30 Problems with Using Groundwater Water table lowering Depletion Subsidence Saltwater intrusion Chemical contamination Reduced stream flows

31 Water in the Ground (USGS)

32 Trade-Offs Withdrawing Groundwater Advantages Disadvantages Good source of water for drinking and irrigation Available year-round Exists almost everywhere Renewable if not over- pumped or contaminated No evaporation losses Cheaper to extract than most surface waters Aquifer depletion from over- pumping Sinking of land (subsidence) when water removed Polluted aquifers unusable for decades or centuries Saltwater intrusion into drinking water supplies near coastal areas Reduced water flows into streams, lakes, estuaries, and wetlands Increased cost, energy use, and contamination from deeper wells

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34 Groundwater Overdrafts: High Moderate Minor or none

35 Wells

36 Major irrigation well Well contaminated with saltwater Saltwater Intrusion Normal Interface Fresh groundwater aquifer Interface Salt water Sea Level Water table

37 Eastern US Aquifers Contaminated with Saltwater (USGS)

38 Converting Salt Water to Fresh Water and Making it Rain Distillation desalination Reverse osmosis desalination Desalination is very expensive Cloud seeding

39 Distillation desalination Reverse osmosis desalination

40 Using Water More Efficiently Reduce losses due to leakage Reform water laws Improve irrigation efficiency Improving manufacturing processes Water efficient landscaping (xeriscaping) Water efficient appliances

41 Too Much Water: Floods Natural phenomena Floodplain Levee Flood wall Dam Reservoir Aggravated by human activities

42 Stages of Stream Development

43 Ansel Adams: Snake River

44 Flood Plains

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48 Solutions Groundwater Depletion Prevention Control Waste less water Subsidize water conservation Ban new wells in aquifers near surface waters Buy and retire ground- water withdrawal rights in critical areas Do not grow water- intensive crops in dry areas Reduce birth rates Raise price of water to discourage waste Tax water pumped from Wells near surface water Set and enforce minimum stream flow levels

49 WYOMINGSOUTH DAKOTA NEBRASKA COLORADO KANSAS OKLAHOMA NEW MEXICO TEXAS 0100 Miles Kilometers Less than 61 meters (200 ft) 61-183 meters (200-600 ft) More than 183 meters (600 ft) (as much as 370 meters or 1,200 ft. in places) 0160

50 Solutions: Achieving a More Sustainable Water Future Efficient irrigation Water-saving technologies Improving water management

51 Gravity Flow (efficiency 60% and 80% with surge valves) Water usually comes from an aqueduct system or a nearby river. Drip Irrigation (efficiency 90-95%) Above- or below-ground pipes or tubes deliver water to individual plant roots. Center Pivot (efficiency 80% with low- pressure sprinkler and 90–95% with LEPA sprinkler) Water usually pumped from underground and sprayed from mobile boom with sprinklers.

52 Colorado Center Pivot Irrigation

53 Water Conserving Center Pivot Irrigation

54 Flood Irrigation

55 Furrow Irrigation

56 Drip Irrigation

57 Solutions Reducing Irrigation Water Waste Lining canals bring water to irrigation ditches Leveling fields with lasers Irrigating at night to reduce evaporation Using soil and satellite sensors and computer systems to monitor soil moisture and add water only when necessary Polyculture Organic Farming Growing water-efficient crops using drought- resistant and salt tolerant crops varieties Irrigating with treated urban waste water Importing water-intensive crops and meat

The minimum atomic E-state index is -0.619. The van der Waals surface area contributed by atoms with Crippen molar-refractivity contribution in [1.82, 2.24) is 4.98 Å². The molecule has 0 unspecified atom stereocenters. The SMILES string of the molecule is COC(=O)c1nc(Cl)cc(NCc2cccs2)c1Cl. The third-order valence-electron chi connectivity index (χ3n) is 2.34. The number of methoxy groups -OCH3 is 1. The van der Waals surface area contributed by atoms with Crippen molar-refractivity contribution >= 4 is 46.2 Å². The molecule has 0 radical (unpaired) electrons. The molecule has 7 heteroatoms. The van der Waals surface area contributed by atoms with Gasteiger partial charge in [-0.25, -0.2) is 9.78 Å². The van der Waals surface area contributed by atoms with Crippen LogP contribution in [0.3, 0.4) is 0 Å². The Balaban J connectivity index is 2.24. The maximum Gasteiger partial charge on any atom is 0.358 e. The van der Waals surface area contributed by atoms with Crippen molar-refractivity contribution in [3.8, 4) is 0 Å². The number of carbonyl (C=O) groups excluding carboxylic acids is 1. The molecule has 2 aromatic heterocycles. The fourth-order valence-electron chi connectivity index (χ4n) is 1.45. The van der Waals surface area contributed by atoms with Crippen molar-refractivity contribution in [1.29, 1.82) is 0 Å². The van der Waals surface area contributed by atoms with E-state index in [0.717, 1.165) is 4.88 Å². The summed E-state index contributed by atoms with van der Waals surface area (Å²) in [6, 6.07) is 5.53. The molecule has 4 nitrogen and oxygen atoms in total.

58 Reducing Water Waste Solutions Redesign manufacturing processes Landscape yards with plants that require little water Use drip irrigation Fix water leaks Use water meters and charge for all municipal water use Use waterless composting toilets Require water conservation in water-short cities Use water-saving toilets, showerheads, and front- loading clothes washers Collect and reuse household water to irrigate lawns and non-edible plants Purify and reuse water for houses, apartments, and office buildings

59 Xeriscaping in Arizona

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61 Oxygen released by vegetation Diverse ecological habitat Evapotranspiration Trees reduce soil erosion from heavy rain and wind Agricultural land Steady river flow Leaf litter improves soil fertility Tree roots stabilize soil and aid water flow Vegetation releases water slowly and reduces flooding Forested Hillside

62 Tree plantation Evapotranspiration decreases Ranching accelerates soil erosion by water and wind Winds remove fragile topsoil Gullies and landslides Heavy rain leaches nutrients from soil and erodes topsoil Rapid runoff causes flooding After Deforestation Roads destabilize hillsides Agriculture land is flooded and silted up Silt from erosion blocks rivers and reservoirs and causes flooding downstream

63 Not depleting aquifers Preserving ecological health of aquatic systems Preserving water quality Integrated watershed management Agreements among regions and countries sharing surface water resources Outside party mediation of water disputes between nations Marketing of water rights Raising water prices Wasting less water Decreasing government subsides for supplying water Increasing government subsides for reducing water waste Slowing population growth Solutions Sustainable Water Use

64 Use water-saving toilets, showerheads, and faucet aerators Shower instead of taking baths, and take short showers. Repair water leaks. Turn off sink faucets while brushing teeth, shaving, or washing. Wash only full loads of clothes or use the lowest possible water-level setting for smaller loads. Wash a car from a bucket of soapy water, and use the hose for rinsing only. If you use a commercial car wash, try to find one that recycles its water. Replace your lawn with native plants that need little if any watering. Water lawns and garden in the early morning or evening. Use drip irrigation and mulch for gardens and flowerbeds. Use recycled (gray) water for watering lawns and houseplants and for washing cars. What Can You Do? Water Use and Waste